The concept of an unaccountable bureaucracy never occurred to the Founders.  There were certainly bureaucracies in their day; the very word comes from the French, showing how extensive were the powers of the king's servants.  The British were no different.

But in all cases, the king held complete power over each and every member of the bureaucracy; if a civil servant fouled up too badly, or got too big for his britches, the king could not only reach down and throw him out of office, he might even have his head.  The situation we have today, where no one has control over what government agents do, would have utterly confounded the authors of our Constitution.

With authority, comes responsibility.  With power should come accountability.  Thanks to the Civil Service Act, there is no accountability for the actions of the hundreds of thousands of government workers who collect their salaries thanks to the taxpayers.

Nobody - not the Congress, not the President, not even the courts - can remove bureaucrats from office, no matter what they do, no matter how they abuse the public, as long as it's not a crime.  Even if a bureaucrat loses his job from having committed a crime, he generally keeps his pension.  Is this not truly a tyranny?

For many years, lovers of freedom have moaned, "If only we had a Republican president and Republican Congress!  They'll slash and burn the government down to size!"  Well, we've tried that in the last decade.  How'd it work out?

Once upon a time, elimination of the federal Department of Energy, the National Endowment for the Arts, and sundry other departments and programs was part of the official Republican party national platform.  After 28 years during which we've had 20 years of Republican presidents, this plan is gone without trace.

The targeted departments are still there.  Our most recent Republican president added yet another Cabinet department - the Department of Homeland Security - which is universally ridiculed as utterly incompetent if not corrupt.

Maybe it's time to go back to first principles, and the real root of the problem.  President Harry Truman famously had a sign on his desk: "The Buck Stops Here."  But it didn't; and it hadn't, really, for half a century.  We'd all be better off if it truly did.

Petrarch is a contributing editor for Scragged.  Read other articles by Petrarch or other articles on Bureaucracy.
Reader Comments
The problem with bureaucracy is that it is vastly duplicated and non-interoperable. Any micro instance of bureaucracy is about as perfectly efficient as one would ever want it to be. But no time or money is spent on the macro view and so you have hundreds of micro instances all doing their own individual thing with no sharing or communication sideways. Only in the past few years have you seen government offices start to use the same computer processes intra and inter-office that private businesses have been doing for years. Microsoft shares resources between its MSN and Windows divisions. It also cross-markets them - one might call that synergy. The government doesn't, and every micro instance of bureaucracy considers itself (maybe rightly so) to be so efficient and good at its own thing, so it refuses to cooperate with any other micro instance.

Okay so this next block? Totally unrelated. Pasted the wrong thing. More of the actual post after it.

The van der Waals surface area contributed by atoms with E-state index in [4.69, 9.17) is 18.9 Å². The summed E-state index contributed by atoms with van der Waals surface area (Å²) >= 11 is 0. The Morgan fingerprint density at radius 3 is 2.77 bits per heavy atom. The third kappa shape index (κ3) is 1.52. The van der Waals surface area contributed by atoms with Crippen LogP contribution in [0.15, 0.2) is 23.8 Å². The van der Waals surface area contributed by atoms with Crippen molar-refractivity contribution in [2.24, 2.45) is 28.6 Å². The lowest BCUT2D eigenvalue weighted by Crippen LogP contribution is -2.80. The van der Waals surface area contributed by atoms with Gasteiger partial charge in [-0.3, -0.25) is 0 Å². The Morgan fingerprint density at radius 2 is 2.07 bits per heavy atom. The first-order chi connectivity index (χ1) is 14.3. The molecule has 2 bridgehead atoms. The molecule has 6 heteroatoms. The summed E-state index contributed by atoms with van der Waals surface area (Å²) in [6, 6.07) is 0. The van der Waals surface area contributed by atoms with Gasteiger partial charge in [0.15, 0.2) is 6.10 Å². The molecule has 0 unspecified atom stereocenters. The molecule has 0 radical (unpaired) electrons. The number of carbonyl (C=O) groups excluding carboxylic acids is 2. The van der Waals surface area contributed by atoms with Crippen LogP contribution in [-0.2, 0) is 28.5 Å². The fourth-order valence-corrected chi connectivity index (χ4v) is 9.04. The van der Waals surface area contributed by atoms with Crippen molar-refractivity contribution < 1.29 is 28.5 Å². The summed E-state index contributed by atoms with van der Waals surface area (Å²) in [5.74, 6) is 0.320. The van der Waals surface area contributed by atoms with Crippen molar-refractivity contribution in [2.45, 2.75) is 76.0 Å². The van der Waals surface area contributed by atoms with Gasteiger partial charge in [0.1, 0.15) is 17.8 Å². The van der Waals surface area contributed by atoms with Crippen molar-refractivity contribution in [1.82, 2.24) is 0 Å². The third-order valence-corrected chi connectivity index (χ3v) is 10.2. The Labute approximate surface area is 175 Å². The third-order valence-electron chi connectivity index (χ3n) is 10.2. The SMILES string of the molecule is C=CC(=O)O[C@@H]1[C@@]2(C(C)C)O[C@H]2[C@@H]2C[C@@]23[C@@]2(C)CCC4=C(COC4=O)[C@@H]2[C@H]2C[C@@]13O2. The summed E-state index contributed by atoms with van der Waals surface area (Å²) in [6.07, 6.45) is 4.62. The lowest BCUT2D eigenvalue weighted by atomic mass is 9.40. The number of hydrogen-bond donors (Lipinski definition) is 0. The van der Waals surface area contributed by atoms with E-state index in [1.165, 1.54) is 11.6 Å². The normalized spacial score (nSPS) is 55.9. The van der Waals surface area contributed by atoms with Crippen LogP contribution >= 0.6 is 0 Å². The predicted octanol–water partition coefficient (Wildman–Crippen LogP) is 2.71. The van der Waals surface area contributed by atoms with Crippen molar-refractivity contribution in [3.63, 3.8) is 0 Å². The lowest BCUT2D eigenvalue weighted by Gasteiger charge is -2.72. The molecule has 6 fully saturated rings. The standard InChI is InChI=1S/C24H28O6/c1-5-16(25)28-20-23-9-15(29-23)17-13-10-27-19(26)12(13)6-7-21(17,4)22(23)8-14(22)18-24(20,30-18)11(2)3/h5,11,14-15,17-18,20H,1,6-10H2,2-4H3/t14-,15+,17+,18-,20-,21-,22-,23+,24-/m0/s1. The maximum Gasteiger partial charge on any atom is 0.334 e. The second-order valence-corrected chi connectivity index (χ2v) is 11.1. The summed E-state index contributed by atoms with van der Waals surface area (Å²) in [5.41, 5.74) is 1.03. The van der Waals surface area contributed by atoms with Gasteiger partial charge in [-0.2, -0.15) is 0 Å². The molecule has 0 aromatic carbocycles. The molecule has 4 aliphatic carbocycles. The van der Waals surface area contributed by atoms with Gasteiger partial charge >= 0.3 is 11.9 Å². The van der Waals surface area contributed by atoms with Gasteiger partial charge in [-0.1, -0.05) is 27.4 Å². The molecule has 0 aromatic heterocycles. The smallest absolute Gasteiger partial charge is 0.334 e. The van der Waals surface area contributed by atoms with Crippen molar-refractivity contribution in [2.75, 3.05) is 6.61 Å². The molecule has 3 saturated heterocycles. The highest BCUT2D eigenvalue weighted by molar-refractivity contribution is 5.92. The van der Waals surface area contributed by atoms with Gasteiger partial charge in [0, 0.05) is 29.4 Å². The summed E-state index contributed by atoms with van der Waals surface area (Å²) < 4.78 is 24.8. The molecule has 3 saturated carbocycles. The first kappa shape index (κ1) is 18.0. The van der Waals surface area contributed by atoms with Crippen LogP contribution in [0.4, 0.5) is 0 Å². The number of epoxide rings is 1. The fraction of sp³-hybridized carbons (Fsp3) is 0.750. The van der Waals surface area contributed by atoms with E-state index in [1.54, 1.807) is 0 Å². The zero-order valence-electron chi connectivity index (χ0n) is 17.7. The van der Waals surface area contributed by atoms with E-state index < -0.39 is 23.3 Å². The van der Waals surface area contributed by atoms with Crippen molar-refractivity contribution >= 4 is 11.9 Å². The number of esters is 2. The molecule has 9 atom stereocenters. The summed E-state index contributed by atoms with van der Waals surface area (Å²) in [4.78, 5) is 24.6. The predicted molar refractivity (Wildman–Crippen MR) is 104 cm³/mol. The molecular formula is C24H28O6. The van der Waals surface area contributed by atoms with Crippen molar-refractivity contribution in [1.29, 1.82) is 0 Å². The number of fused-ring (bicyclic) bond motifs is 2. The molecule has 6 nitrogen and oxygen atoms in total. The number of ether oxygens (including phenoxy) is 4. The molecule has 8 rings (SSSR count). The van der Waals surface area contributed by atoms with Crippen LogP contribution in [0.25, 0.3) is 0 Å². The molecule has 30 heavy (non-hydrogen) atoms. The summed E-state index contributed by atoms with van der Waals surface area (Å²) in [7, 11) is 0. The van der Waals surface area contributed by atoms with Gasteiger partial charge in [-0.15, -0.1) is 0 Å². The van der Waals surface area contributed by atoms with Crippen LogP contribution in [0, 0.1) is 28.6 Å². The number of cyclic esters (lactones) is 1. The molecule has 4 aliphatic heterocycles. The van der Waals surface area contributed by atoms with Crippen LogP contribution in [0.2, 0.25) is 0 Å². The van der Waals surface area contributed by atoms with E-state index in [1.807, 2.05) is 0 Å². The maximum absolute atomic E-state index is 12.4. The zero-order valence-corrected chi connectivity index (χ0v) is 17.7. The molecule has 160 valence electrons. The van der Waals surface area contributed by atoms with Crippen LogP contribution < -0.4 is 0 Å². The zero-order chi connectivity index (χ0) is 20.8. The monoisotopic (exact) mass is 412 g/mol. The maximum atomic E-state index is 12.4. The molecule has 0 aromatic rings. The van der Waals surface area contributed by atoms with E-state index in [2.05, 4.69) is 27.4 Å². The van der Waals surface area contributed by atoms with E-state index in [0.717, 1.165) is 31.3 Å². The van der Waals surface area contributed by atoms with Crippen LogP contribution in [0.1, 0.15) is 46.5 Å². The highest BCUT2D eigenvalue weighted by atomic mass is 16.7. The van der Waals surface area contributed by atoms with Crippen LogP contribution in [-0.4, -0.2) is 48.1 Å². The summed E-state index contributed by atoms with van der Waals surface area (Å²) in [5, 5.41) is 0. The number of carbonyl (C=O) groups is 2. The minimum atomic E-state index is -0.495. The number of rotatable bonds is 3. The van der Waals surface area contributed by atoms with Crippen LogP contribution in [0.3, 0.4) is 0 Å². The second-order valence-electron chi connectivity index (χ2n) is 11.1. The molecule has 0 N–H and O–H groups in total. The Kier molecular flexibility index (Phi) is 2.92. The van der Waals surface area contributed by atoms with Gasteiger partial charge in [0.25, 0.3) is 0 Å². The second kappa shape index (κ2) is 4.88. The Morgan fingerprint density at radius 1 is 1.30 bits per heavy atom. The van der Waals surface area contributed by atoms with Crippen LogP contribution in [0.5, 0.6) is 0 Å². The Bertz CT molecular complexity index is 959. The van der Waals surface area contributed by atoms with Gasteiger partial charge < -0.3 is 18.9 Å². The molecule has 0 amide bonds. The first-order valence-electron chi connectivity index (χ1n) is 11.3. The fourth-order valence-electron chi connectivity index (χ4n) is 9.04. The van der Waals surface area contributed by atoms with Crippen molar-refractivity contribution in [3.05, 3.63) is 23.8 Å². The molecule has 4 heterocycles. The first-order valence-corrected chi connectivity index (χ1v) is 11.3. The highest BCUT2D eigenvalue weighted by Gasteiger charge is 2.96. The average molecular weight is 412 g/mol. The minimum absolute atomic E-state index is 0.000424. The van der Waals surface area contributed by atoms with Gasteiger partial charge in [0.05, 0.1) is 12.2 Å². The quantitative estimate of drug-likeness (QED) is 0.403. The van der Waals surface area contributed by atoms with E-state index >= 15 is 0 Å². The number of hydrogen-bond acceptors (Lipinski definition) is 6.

But the individual people in the offices have no agenda. (DMV might be an exception to that)
June 4, 2008 7:09 AM
I Googled Scragged so I could bookmark the page.
Glancing down the list on the search page I saw a hit for the MBA Assn., so after doing the bookmark I returned and hit the MBA page expecting to see all kinds of outrage.
I was presently surprised to see they printed the article in it's entirety.
What I don't understand is this: we are not alone in our thinking. There are millions, maybe tens of millions like us. How did we get shut out? How did straight-thinking, reasonably intelligent people get shut out of the process?
My short answer is that you have to be some sort of fanatic with an agenda-or-death philosophy to be heard among the cacophony of special interests clamoring for power and the public dole and we, as rational humans, have more of the "get a life" way of doing things and get so disgusted by the whole sordid business that we just walk away in despair.
June 15, 2008 3:57 AM
Oho, looks like someone in the MSM has figured this out... now that it's Obama they want to replace all the bureaucrats with even-more-leftist ones.
December 2, 2008 3:33 PM
I use to work for the federal bureaucracy and now I work for a state bureaucracy. I am not sure who I work for or who works for me. Things happen everyday and things get done, somehow it works but I don't know how.
October 7, 2009 3:24 PM

Term limit is 1 way to curb some of the problems

April 2, 2015 1:21 PM

Term limits mean that the politicians would have very little knowledge of the issues and would be at the mercy of the bureaucracy.

They pretty much are anyway.

April 2, 2015 8:41 PM

If Congress had been willing to eliminate the Department of Energy, they could simply have passed a law doing so, or a budget bill which eliminated its budget. They didn't, because Republicans weren't willing to do so.

August 9, 2020 1:39 AM